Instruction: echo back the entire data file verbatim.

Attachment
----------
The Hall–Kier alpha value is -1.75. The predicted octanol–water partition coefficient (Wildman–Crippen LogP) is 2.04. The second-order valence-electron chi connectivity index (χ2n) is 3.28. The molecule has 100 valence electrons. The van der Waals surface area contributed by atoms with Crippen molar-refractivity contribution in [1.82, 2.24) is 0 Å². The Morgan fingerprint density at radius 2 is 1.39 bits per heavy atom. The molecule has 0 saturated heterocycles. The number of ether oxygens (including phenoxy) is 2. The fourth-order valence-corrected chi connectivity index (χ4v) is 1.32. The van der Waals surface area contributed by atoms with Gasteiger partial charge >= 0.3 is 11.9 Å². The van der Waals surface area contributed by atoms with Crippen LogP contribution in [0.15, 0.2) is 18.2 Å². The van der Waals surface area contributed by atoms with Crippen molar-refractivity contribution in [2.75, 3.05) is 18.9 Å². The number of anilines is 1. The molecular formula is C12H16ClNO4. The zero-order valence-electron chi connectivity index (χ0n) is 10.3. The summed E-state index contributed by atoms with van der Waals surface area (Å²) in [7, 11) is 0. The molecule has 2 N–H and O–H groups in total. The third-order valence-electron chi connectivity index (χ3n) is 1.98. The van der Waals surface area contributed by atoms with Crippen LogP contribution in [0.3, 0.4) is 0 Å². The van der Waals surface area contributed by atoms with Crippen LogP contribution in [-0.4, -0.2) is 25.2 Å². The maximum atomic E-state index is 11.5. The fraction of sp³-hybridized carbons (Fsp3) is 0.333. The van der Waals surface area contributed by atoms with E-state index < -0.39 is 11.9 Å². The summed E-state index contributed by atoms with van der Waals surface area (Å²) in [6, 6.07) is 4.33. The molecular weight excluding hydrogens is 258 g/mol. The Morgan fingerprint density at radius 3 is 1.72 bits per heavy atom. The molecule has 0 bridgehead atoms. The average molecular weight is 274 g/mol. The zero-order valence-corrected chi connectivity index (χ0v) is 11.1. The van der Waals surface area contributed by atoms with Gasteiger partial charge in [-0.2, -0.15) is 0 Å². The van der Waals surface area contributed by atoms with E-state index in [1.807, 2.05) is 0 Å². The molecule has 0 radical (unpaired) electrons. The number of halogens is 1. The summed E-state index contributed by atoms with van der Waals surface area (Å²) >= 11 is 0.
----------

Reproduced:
The Hall–Kier alpha value is -1.75. The predicted octanol–water partition coefficient (Wildman–Crippen LogP) is 2.04. The second-order valence-electron chi connectivity index (χ2n) is 3.28. The molecule has 100 valence electrons. The van der Waals surface area contributed by atoms with Crippen molar-refractivity contribution in [1.82, 2.24) is 0 Å². The Morgan fingerprint density at radius 2 is 1.39 bits per heavy atom. The molecule has 0 saturated heterocycles. The number of ether oxygens (including phenoxy) is 2. The fourth-order valence-corrected chi connectivity index (χ4v) is 1.32. The van der Waals surface area contributed by atoms with Gasteiger partial charge >= 0.3 is 11.9 Å². The van der Waals surface area contributed by atoms with Crippen LogP contribution in [0.15, 0.2) is 18.2 Å². The van der Waals surface area contributed by atoms with Crippen molar-refractivity contribution in [2.75, 3.05) is 18.9 Å². The number of anilines is 1. The molecular formula is C12H16ClNO4. The zero-order valence-electron chi connectivity index (χ0n) is 10.3. The summed E-state index contributed by atoms with van der Waals surface area (Å²) in [7, 11) is 0. The molecule has 2 N–H and O–H groups in total. The third-order valence-electron chi connectivity index (χ3n) is 1.98. The van der Waals surface area contributed by atoms with Crippen LogP contribution in [0.3, 0.4) is 0 Å². The van der Waals surface area contributed by atoms with Crippen LogP contribution in [-0.4, -0.2) is 25.2 Å². The maximum atomic E-state index is 11.5. The fraction of sp³-hybridized carbons (Fsp3) is 0.333. The van der Waals surface area contributed by atoms with E-state index < -0.39 is 11.9 Å². The summed E-state index contributed by atoms with van der Waals surface area (Å²) in [6, 6.07) is 4.33. The molecular weight excluding hydrogens is 258 g/mol. The Morgan fingerprint density at radius 3 is 1.72 bits per heavy atom. The molecule has 0 bridgehead atoms. The average molecular weight is 274 g/mol. The zero-order valence-corrected chi connectivity index (χ0v) is 11.1. The van der Waals surface area contributed by atoms with Gasteiger partial charge in [-0.2, -0.15) is 0 Å². The van der Waals surface area contributed by atoms with E-state index in [1.807, 2.05) is 0 Å². The molecule has 0 radical (unpaired) electrons. The number of halogens is 1. The summed E-state index contributed by atoms with van der Waals surface area (Å²) >= 11 is 0.